There are few things in this world that I enjoy more than coffee. The smell, the feel, the taste, the smell (seriously, we all know it’s about the smell more than anything else). Most of the time I prefer a hot cup of coffee but if we are traveling and it’s steamy outside I go for iced. It’s always so creamy, smooth and luscious – how on earth do they do that? In the last 10 years I have haphazardly tried to make my own iced version which could only be described as watered down and boring. I naively thought one would simply brew their regular coffee, allow it to come to room temp and then pour it in a glass filled with ice. I could not have been more wrong if I tried. Thank goodness for Pinterest, The Pioneer Woman and this blog because if it weren’t for those three things I may not ever know the pure bliss of having luxurious iced coffee in the comfort of my own home.
We are a french press household which means we purchase our beans whole. This recipe calls for ground so I decided to purchase a bag instead of torturing my dog with the unending hum of the coffee grinder (he is also scared of the vacuum, which I don’t use often to spare him of course).
You’ll need a large container with a lid to hold your delicious brew. I’d be lying if I didn’t say I sniffed the jar repeatedly before closing the lid. (Just one more hit. And another. This is the last one, I swear.)
The original recipe calls for cheesecloth. Trying to find cheesecloth at Walmart is basically like trying to find an ice cube on the surface of the sun. I am sure a true coffee snob would turn up their nose at my alternative of the coffee filter but it did the job and my coffee tasted fantastic.
Unfortunately you have to wait at least 8 hours to take your first sip of iced heaven. This gives you plenty of time though to decide on your favorite glass, ice, creamer and/or sweetener. When filling your glass do not forget to leave room for the yummy extras (you know, the other half of the reason iced coffee is so very good).
When it comes to creamer I rarely sway from plain old half & half. The way it cascades down the ice cubes like a volcano slowly oozing rich deliciousness is mesmerizing. What hot coffee has in the warm feel of holding it, iced coffee has in special effects.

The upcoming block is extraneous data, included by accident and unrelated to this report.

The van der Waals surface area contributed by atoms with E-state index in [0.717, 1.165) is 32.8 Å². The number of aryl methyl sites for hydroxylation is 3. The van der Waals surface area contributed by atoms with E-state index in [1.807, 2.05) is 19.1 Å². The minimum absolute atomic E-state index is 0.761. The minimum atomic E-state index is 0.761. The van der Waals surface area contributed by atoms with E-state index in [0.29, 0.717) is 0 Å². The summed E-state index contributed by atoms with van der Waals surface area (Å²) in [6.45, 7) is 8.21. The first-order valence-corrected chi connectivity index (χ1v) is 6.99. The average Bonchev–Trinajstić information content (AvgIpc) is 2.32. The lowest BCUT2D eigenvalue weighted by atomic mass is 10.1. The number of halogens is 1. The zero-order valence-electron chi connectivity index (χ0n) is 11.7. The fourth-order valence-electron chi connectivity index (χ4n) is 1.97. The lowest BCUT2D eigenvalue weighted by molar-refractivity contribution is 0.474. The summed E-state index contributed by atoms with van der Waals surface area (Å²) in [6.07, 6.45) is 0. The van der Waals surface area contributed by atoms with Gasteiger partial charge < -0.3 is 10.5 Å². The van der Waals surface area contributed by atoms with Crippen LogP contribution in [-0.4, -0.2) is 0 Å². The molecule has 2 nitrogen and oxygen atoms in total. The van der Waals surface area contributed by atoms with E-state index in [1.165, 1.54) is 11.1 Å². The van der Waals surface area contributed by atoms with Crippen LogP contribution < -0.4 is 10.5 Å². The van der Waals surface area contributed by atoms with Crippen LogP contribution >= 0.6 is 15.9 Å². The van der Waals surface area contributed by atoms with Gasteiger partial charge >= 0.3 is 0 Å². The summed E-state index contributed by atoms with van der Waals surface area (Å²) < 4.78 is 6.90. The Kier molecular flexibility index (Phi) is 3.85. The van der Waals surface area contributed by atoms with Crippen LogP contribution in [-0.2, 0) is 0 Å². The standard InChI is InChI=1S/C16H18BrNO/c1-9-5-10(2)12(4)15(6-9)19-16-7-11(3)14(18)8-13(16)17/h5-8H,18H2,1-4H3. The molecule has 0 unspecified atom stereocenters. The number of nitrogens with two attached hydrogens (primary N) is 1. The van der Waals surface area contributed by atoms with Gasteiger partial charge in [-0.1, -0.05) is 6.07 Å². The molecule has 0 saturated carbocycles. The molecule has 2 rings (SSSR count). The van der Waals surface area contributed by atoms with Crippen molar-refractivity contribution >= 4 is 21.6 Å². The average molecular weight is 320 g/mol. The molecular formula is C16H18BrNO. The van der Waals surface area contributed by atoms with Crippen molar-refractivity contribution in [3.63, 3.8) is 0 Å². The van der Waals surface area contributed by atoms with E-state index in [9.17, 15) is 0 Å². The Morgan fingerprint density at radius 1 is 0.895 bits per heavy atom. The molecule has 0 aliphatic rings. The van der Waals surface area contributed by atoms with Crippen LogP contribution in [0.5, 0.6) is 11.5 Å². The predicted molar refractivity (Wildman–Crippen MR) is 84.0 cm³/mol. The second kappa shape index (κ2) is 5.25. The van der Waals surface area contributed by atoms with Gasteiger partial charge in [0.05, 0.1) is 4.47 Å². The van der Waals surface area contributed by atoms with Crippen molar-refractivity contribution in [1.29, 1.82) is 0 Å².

And then I did this. And smiled. A lot. Ree suggests something I have never put in coffee before – sweetened condensed milk (insert guilt here). If there was a law against eating sinful things I would be in a jail cell as we speak. I’d be grinning with satisfaction but I’d be in there for sure. The coffee with just the half & half was incredibly good but this sent it to an entirely new level of velvety, not too sweet, icy perfection. It’s a must try.
- 1¼ Cup Ground Coffee (good, Rich Roast)
- 2 quarts Cold Water
- Half-and-half (healthy Splash Per Serving)
- Sweetened Condensed Milk (2-3 Tablespoons Per Serving)
- In a large container (with an airtight lid), mix ground coffee with water. Stir mixture well to make sure all grounds have made contact with water. Cover and allow to sit at room temperature eight hours or overnight.
- Line a fine mesh strainer with a coffee filter and set over a pitcher or other container that has an airtight lid. Pour coffee/water mixture through the strainer, allowing all liquid to run through. Use back of spoon to aid in squeezing at every last drop of liquid. Discard grounds.
- Place coffee liquid in the fridge and allow to cool. Use as needed (brew will keep in the fridge for at least 2 weeks, some say longer).
- To make iced coffee, pack a glass full of ice cubes. Fill glass ⅔ full with coffee liquid. Add healthy splash of half-and-half. Add 2-3 tablespoons sweetened condensed milk and stir to combine. Taste and adjust half-and-half and/or sweetened condensed milk as needed.
recipe from the pioneer woman
Cheers to the weekend, iced coffee and sinful sweeteners!